Diseases of the Outer Ear
World Small Animal Veterinary Association World Congress Proceedings, 2005
G. Ter Haar, DVM, DECVS
Department of Clinical Sciences of Companion Animals, Faculty of Veterinary Medicine
Utrecht, The Netherlands

Anatomy & Physiology

The ear consists of three parts, the outer ear, the middle ear, and the inner ear. The outer ear and the middle ear conduct sound to the cochlea, acting as a mechanical transmission system, converting sound (air pressure waves) into fluid waves in the inner ear. The external ear, the pinna, in dogs can easily be moved towards the origin of a sound and gathers the sound energy and focuses it on the eardrum. The external ear varies in size and shape among dog and cat breeds; the auricular cartilage determines the appearance of the external ear. A number or ridges can be identified on the concave aspect of the pinna which form important landmarks for ear surgery; the tragus, anthelix, pretragic and intertragic incisure. The vertical ear canal and the distal part of the horizontal canal are contained within the rolled plate of this auricular cartilage. The annular cartilage is interposed between the proximal end of the auricular cartilage and the distal end of the external acoustic meatus and forms most part of the horizontal ear canal. The tympanic membrane separates the external ear from the middle ear cavity. The ear canal is covered by skin that secretes cerumen and has hairs on its surface. Deep to the parotic salivary gland which overlies the lateral and proximal portions of the vertical ear canal are the facial nerve, the internal maxillary vein and branches of the external carotid artery. The facial nerve exits the stylomastoid foramen caudal to the ear and courses ventral to the horizontal canal close to the middle ear.

Clinical signs of outer ear diseases and clinical examination of the outer ear

Clinical signs associated with outer ear diseases are those of otitis externa, the most common outer ear disease in dogs and cats. They consist of head shaking, scratching, otic pain (otalgia) and otic discharge (otorrhea). In some cases, aural hematomas (othaematoma) can be seen. Causes of otitis externa are numerous, therefore a thorough and complete clinical examination is mandatory for correct diagnosis and therapy. It should include a general physical, dermatologic, neurologic (cranial nerves) and otoscopic examination. For complete visualization of the tympanic membrane and prior to therapy, ear flushing is necessary. However, before flushing, material should be obtained from the horizontal part of the ear canal for cytologic examination, culture and susceptibility testing. After flushing, masses can easily be identified and samples can be taken for histopathology. Additional examination, like diagnostic imaging (radiography, CT-scan, MRI), is usually not necessary for outer ear diseases except in case of neoplasia.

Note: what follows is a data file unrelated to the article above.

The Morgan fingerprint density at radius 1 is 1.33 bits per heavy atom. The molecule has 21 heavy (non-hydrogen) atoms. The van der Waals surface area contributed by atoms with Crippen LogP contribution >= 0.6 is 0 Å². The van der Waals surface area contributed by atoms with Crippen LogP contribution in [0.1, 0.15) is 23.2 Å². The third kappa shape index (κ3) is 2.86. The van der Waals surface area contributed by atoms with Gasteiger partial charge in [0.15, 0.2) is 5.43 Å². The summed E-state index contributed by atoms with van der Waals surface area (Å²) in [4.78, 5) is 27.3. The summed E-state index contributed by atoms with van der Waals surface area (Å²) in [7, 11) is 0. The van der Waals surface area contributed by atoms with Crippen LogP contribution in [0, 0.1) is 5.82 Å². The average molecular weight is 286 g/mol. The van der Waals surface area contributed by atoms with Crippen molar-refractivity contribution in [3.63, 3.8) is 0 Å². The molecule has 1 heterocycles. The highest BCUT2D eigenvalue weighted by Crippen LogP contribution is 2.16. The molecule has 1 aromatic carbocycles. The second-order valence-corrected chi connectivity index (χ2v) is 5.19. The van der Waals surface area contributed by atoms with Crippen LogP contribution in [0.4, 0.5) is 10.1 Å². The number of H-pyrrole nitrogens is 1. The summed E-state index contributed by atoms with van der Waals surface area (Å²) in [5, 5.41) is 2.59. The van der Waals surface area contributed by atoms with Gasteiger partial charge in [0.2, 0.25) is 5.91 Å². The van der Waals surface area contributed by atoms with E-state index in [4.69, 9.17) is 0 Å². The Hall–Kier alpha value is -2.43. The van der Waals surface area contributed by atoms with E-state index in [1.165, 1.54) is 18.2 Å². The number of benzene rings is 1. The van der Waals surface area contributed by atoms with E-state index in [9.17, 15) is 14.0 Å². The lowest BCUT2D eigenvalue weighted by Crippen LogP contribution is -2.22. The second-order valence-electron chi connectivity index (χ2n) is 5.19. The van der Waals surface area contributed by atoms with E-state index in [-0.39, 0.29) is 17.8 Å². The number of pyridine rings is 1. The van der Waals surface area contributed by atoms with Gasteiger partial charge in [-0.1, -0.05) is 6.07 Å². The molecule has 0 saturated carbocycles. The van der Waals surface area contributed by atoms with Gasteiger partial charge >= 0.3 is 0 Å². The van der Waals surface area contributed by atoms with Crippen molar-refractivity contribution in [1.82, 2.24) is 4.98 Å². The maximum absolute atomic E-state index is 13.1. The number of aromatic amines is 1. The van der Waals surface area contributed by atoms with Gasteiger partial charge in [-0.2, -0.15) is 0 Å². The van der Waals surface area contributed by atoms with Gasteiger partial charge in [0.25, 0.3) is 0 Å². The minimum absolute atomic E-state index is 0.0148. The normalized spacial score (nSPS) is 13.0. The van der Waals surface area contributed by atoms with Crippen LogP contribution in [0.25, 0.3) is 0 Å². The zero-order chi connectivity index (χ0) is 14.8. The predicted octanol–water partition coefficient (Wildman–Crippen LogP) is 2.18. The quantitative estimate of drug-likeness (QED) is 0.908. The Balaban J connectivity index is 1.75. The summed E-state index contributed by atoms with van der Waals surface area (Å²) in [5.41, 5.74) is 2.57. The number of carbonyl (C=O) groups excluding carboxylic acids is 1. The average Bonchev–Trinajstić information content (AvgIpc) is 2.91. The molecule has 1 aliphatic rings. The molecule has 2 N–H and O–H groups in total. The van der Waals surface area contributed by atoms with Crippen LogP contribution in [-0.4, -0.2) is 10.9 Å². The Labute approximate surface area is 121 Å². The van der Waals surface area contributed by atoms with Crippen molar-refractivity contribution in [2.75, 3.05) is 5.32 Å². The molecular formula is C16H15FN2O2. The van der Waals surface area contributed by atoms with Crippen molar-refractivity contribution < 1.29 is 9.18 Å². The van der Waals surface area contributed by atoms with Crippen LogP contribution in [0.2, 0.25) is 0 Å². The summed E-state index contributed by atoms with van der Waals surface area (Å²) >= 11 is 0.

Otitis externa

Otitis externa is common in dogs and cats and has numerous causes, usually classified as primary, predisposing or perpetuating factors. Primary factors directly cause otitis externa and include parasites (ear mite; otodectes cynotis), foreign bodies, inflammatory polyps, tumors, hypersensitivities (atopy, food hypersensitivity), endocrine abnormalities (hypothyroidism) and keratinization disorders. Predisposing causes of otitis externa make the ear canal more susceptible to inflammation and secondary infection. These factors include anatomical conformation (pendulous ears, narrow ear canals and excessive hair growth) and changes in the external environment of the ear canal (excessive moisture, excessive ear cleaning or trauma from cotton swabs). Perpetuating factors exacerbate and maintain the disease even after the primary factors are eliminated and include secondary bacterial and/or yeast infection, otitis media and inappropriate treatment.

In most cases of chronic otitis externa, primary factors, predisposing and/or perpetuating factors can and should be identified and treated. In chronic cases, elimination of underlying factors however, usually doesn't end the inflammatory process. Management should then be aimed at thoroughly cleaning and drying the ear canal and administering appropriate topical therapy for a longer period of time, sometimes even a life-long treatment is necessary. Ointments with broad-spectrum antibiotics and corticosteroids should be used with careful attention to complete filling of the entire ear canal and tapering off the frequency of treatment based on clinical effect and control otoscopy. Total ear canal ablation is reserved for unresponsive or proliferative chronic otitis externa.

Ear mite

Otodectes cynotis is the most common parasite affecting the ear canal of especially young dogs, cats and ferrets. This highly infectious disease is transmitted by direct contact. Pruritis can be significant, accumulation of dark brown to black cerumen is usually noted. The saliva of these mites contains potent allergens responsible for hypersensitivity reactions, especially seen in cats. The diagnosis is made by observation of the mites on otoscopy or on microscopic identification (mineral oil cytology). Various commercially prepared topical medications are available for the treatment of otocariasis of which selamectin has recently been proven save and effective. Considering the lifecycle of the parasite, treatment should be repeated after 3 weeks. Secondary bacterial infection should be treated concurrently.

Foreign body